Richard Wolff: Too big to fail, too big to be privately owned

Could union ownership reshape auto?

May 4, 2009

Richard Wolff, Economist and Professor at the New School in New York City, speaks to Paul Jay about the reform needed to pull the United States out of crisis.

Too big to fail, too big to be privately owned

May 2, 2009

Richard Wolff, Economist and Professor at the New School in New York City, speaks to Paul Jay about the reform needed to pull the United States out of crisis. "If we say something is too important to let it die, too big to fail, then we’re saying it’s so important to the society as a whole, but if it’s that important, it can’t be in the hands of a few people in the first place. If you’re too big to fail, your too big to be in private hands." He goes on to suggest that if there is chaos in the US economy, the rest of the world will have chaos as well. "We have an unknown situation, the outcome of which could be very bad, we actually have a vision of that already, Mexico, it’s a society in free fall."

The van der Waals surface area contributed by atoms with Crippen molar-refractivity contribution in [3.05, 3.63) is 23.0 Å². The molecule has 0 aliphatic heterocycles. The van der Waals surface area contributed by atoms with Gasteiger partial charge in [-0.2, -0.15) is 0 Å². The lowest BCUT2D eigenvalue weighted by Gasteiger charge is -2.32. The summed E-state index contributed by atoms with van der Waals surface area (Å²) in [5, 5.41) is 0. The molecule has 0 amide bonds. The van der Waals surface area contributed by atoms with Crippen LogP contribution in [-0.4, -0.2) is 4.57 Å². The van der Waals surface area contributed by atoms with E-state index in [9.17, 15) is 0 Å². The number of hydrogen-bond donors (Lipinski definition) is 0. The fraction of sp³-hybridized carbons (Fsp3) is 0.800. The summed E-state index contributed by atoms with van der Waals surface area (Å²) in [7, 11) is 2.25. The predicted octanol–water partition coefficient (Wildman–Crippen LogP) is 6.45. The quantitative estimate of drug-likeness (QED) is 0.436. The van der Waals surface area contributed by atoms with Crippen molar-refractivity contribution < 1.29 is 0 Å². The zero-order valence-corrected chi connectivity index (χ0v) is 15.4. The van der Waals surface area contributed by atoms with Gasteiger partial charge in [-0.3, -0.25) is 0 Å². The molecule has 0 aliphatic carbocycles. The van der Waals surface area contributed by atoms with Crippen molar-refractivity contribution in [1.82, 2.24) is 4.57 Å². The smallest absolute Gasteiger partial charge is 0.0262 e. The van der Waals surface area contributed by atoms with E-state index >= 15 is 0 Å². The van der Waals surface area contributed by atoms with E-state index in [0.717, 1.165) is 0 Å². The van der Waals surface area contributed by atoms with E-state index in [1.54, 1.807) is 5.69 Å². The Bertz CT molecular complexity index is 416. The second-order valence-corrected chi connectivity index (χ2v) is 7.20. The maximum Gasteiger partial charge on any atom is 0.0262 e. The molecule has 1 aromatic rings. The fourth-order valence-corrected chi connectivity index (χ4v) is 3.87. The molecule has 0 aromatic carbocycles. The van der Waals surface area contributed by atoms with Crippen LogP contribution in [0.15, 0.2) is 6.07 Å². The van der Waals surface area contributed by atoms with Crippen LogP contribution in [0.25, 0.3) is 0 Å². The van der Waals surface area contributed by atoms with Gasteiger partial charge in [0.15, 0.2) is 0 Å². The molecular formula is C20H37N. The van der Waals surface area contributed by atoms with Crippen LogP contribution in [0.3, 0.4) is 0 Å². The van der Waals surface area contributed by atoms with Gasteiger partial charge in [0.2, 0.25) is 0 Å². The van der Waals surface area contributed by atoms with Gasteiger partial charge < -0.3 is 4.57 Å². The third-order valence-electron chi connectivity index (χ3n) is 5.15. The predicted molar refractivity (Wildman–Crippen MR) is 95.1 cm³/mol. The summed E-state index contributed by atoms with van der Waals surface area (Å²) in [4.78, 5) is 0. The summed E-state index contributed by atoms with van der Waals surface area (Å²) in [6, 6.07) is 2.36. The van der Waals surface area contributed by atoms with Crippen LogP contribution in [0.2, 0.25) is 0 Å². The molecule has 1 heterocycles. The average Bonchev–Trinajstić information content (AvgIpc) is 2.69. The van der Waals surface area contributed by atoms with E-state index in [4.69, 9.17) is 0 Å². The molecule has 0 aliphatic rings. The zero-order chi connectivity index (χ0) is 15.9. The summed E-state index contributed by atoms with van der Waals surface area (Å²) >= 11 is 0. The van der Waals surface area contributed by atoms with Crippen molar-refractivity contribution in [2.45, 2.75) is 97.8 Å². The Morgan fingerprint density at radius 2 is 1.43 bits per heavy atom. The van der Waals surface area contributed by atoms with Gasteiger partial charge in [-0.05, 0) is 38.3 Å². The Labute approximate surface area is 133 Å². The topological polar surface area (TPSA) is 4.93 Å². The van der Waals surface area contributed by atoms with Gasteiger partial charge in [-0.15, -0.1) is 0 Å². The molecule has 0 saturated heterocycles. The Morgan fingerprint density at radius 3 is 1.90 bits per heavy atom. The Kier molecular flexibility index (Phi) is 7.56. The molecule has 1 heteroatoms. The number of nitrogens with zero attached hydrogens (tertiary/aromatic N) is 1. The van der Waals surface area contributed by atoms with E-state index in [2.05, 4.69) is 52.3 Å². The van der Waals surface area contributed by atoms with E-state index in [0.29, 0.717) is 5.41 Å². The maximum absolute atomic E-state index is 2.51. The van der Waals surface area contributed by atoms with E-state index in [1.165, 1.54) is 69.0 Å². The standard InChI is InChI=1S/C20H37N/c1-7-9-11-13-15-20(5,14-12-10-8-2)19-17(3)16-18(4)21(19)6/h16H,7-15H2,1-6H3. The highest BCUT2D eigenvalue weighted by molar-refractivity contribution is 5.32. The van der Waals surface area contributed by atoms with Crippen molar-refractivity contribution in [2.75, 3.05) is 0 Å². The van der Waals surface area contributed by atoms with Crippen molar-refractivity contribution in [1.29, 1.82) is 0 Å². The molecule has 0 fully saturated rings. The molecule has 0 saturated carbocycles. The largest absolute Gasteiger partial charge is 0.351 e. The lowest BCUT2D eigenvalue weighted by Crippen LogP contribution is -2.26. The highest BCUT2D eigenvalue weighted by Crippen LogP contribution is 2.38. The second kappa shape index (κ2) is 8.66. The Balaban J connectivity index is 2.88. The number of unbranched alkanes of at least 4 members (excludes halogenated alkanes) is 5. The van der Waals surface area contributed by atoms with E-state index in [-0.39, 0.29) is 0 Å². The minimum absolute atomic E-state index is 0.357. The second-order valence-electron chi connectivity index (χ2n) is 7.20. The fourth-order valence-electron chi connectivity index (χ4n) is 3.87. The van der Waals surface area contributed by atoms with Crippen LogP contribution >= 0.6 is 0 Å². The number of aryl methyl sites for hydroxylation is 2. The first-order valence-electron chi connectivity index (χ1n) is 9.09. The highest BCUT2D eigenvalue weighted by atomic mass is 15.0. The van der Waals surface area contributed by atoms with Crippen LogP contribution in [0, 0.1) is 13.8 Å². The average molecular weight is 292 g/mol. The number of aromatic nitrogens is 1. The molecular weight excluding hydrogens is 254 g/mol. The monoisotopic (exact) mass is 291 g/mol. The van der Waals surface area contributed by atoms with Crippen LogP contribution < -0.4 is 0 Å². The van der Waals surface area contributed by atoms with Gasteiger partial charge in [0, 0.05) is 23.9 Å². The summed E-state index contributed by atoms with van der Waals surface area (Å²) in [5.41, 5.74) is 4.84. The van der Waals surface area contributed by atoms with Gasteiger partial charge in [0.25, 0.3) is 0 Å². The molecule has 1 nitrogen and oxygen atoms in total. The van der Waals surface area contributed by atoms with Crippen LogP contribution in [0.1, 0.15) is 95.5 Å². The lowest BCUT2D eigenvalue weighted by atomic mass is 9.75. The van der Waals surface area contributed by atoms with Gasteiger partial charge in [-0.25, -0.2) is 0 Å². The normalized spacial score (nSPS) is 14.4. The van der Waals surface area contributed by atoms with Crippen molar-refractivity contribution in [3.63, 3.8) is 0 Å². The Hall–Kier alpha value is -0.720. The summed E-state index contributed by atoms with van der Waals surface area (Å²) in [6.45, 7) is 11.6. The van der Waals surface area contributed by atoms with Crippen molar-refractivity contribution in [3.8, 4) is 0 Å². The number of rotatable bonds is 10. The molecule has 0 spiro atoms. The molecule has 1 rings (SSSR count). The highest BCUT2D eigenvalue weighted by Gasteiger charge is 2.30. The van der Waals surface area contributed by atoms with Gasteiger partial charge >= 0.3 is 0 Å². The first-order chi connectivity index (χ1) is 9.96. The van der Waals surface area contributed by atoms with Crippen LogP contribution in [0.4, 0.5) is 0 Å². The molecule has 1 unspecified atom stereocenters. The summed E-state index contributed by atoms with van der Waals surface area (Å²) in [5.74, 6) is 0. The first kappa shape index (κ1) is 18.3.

Retired auto workers handed the risk

April 30, 2009

Richard Wolff, Economist and Professor at the New School in New York City speaks to Paul Jay about the troubled auto industry in the United States. He says the important question right now is whether the bondholders will be willing to give up their share for foreign shareholders and make the sacrifices necessary to make American auto companies survive. If they refuse, as many of them claim they will, then the only option will be bankruptcy. He also says that both GM and Chrysler are going to give their largely worthless shares to the fund for health-care programs insuring their workers. This means workers’ health care will be gambled in the stock market.